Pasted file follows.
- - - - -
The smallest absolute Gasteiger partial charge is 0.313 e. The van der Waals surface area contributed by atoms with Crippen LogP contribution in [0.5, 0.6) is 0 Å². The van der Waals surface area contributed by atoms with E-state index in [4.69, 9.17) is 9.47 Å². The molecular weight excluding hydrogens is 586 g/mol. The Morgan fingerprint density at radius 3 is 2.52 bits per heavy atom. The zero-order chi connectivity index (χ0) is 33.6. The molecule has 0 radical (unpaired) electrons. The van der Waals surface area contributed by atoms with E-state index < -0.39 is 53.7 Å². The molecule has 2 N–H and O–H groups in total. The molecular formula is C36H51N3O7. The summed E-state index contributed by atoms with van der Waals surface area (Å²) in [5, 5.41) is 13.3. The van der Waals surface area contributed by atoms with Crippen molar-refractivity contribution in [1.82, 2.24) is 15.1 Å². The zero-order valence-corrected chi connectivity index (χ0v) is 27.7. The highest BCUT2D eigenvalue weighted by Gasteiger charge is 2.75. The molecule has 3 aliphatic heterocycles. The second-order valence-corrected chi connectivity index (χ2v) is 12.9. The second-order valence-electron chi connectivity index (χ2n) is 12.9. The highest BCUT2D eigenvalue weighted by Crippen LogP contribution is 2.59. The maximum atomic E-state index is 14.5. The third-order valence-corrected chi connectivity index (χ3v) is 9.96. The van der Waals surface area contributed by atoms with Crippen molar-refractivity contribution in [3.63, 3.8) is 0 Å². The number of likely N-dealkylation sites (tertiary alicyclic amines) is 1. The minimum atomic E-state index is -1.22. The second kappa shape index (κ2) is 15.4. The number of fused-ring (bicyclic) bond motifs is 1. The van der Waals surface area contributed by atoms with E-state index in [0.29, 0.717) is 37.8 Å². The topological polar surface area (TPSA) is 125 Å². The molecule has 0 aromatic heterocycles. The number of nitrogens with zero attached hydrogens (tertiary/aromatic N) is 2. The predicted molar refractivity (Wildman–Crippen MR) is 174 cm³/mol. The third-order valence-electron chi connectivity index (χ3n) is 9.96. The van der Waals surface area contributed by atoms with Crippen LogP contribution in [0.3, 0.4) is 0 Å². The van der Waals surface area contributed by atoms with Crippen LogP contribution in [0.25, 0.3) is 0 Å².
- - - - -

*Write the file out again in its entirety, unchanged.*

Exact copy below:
The smallest absolute Gasteiger partial charge is 0.313 e. The van der Waals surface area contributed by atoms with Crippen LogP contribution in [0.5, 0.6) is 0 Å². The van der Waals surface area contributed by atoms with E-state index in [4.69, 9.17) is 9.47 Å². The molecular weight excluding hydrogens is 586 g/mol. The Morgan fingerprint density at radius 3 is 2.52 bits per heavy atom. The zero-order chi connectivity index (χ0) is 33.6. The molecule has 0 radical (unpaired) electrons. The van der Waals surface area contributed by atoms with E-state index < -0.39 is 53.7 Å². The molecule has 2 N–H and O–H groups in total. The molecular formula is C36H51N3O7. The summed E-state index contributed by atoms with van der Waals surface area (Å²) in [5, 5.41) is 13.3. The van der Waals surface area contributed by atoms with Crippen molar-refractivity contribution in [1.82, 2.24) is 15.1 Å². The zero-order valence-corrected chi connectivity index (χ0v) is 27.7. The highest BCUT2D eigenvalue weighted by Gasteiger charge is 2.75. The molecule has 3 aliphatic heterocycles. The second-order valence-corrected chi connectivity index (χ2v) is 12.9. The second-order valence-electron chi connectivity index (χ2n) is 12.9. The highest BCUT2D eigenvalue weighted by Crippen LogP contribution is 2.59. The maximum atomic E-state index is 14.5. The third-order valence-corrected chi connectivity index (χ3v) is 9.96. The van der Waals surface area contributed by atoms with Crippen molar-refractivity contribution in [3.63, 3.8) is 0 Å². The number of likely N-dealkylation sites (tertiary alicyclic amines) is 1. The minimum atomic E-state index is -1.22. The second kappa shape index (κ2) is 15.4. The number of fused-ring (bicyclic) bond motifs is 1. The van der Waals surface area contributed by atoms with E-state index in [0.29, 0.717) is 37.8 Å². The topological polar surface area (TPSA) is 125 Å². The molecule has 0 aromatic heterocycles. The number of nitrogens with zero attached hydrogens (tertiary/aromatic N) is 2. The predicted molar refractivity (Wildman–Crippen MR) is 174 cm³/mol. The third-order valence-electron chi connectivity index (χ3n) is 9.96. The van der Waals surface area contributed by atoms with Crippen LogP contribution in [0.3, 0.4) is 0 Å². The van der Waals surface area contributed by atoms with Crippen LogP contribution in [0.25, 0.3) is 0 Å².